Now that I am, for better or worse, a proper member of the blogosphere, I suppose that gives me the right to comment on the recent trend (perhaps particularly noticeable in corporate blogs, or those that aspire to be) for a blogger to give away as little personal information as possible in his or her posts. One could read some blogs regularly for a year or two and still have no idea of the bloggers’ marital status, where they live (beyond, perhaps, their country), how old they are, or have a clue as to their political or religious beliefs. It seems to be diametrically opposed to the original idea of blogging, which was, as I understand it, to keep an online journal of what’s going on in your life and what you think about it all.
Certain blogs out there (popular ones, to be sure) give out no information more personal than, “look at this cool site/video/news article I found the other day — it has nothing to do with me, but so what, it’s cool and funny!” Which is fine once in a while, but it’s like popcorn or Twix bars — good for a treat, but it makes a poor main course.
While I appreciate the concept that one shouldn’t be metaphorically bleeding all over the carpet (as the late Kirsty MacColl once put it in another context) online all the time, and I certainly don’t care to indulge in the practice myself, I think the least I owe anyone who cares to hop over to this site and read my stuff is: 1) to be honest about the things I write about, and 2) to give them some idea of what kind of person is behind all the words.
Which brings us to the regrettable death of the wonderful and irreplaceable writer Molly Ivins, who died yesterday from breast cancer at the too-young age of 62. Although we shared an adopted home city (which she got to long before I did), I didn’t know Ivins except through her books and columns. I don’t think there is anything much I could add to the multitude of tributes she’s received in newspapers, in online memorial sites (more about these in a bit) and from various public figures (even including, for whatever it’s worth, the president and the governor of Texas, two of her more frequent targets). Yes, Ivins will be missed. Yes, she was possessed of a rapier wit sheathed in a Texas good ol’ gal wrapper (however self-aware that prose style was). Yes, she consistently made more sense out of current politics (both Texan and national; and too often, these were close to the same thing) than just about any other writer I could name, and expressed what I, and a heck of a lot of other people, were thinking a lot better than we could express it ourselves. And was consistently entertaining, into the bargain.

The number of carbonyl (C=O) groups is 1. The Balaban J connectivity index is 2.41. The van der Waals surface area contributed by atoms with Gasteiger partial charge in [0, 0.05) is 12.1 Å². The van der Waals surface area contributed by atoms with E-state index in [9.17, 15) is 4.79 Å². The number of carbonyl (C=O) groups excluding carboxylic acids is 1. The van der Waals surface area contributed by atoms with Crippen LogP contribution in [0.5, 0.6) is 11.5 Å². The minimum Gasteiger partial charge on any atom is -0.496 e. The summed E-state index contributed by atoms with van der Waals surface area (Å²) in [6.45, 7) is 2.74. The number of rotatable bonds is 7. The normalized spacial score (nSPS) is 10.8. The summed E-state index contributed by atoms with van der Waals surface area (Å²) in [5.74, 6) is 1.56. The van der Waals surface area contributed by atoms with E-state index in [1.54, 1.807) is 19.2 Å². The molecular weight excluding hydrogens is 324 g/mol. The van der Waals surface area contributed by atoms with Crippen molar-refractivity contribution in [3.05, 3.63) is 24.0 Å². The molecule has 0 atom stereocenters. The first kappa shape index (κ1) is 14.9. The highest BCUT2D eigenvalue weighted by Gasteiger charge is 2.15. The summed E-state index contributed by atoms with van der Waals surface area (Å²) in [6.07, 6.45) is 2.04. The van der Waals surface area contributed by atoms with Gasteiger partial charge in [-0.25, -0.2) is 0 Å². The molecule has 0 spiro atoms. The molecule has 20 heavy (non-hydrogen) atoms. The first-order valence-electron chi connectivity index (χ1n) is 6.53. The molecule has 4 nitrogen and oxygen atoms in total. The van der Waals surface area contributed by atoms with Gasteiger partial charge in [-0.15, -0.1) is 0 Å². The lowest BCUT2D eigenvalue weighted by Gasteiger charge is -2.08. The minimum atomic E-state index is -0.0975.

And now she’s dead, damn. And now what?
There was once a rock band called The Outnumbered, who put out an album titled Why Are All The Good People Going Crazy. This title resonated with me at the time, and still does; as I’ve gotten older, I sometimes think that an equally appropriate, if not quite as catchy, title would have been Why Do All The Good People Die Too Early. Not all of them do, of course, but however old they are, it’s the good people, naturally enough, who are missed the most when they go. To me, the “good people” are honest individuals of good will who deal with others in a straightforward manner, know that having a sense of humor is important, and know who they are. Despite sometimes turbulent lives and circumstances, they haven’t given up hope and, in fact, take time to encourage others not to give up, either, and work for positive change (for themselves as well as for Society As A Whole). Take Molly Ivins’s friend and fellow thorn in the Bushes’ sides, former Texas governor Ann Richards, who died last September — as a friend remarked to me today, it’s too bad that we’re losing all the feisty, witty, vocal, liberal Texas women within such a short time (sort of like when all the Ramones were dying — why, you ask, is this happening now? What does it have to do with anything else?)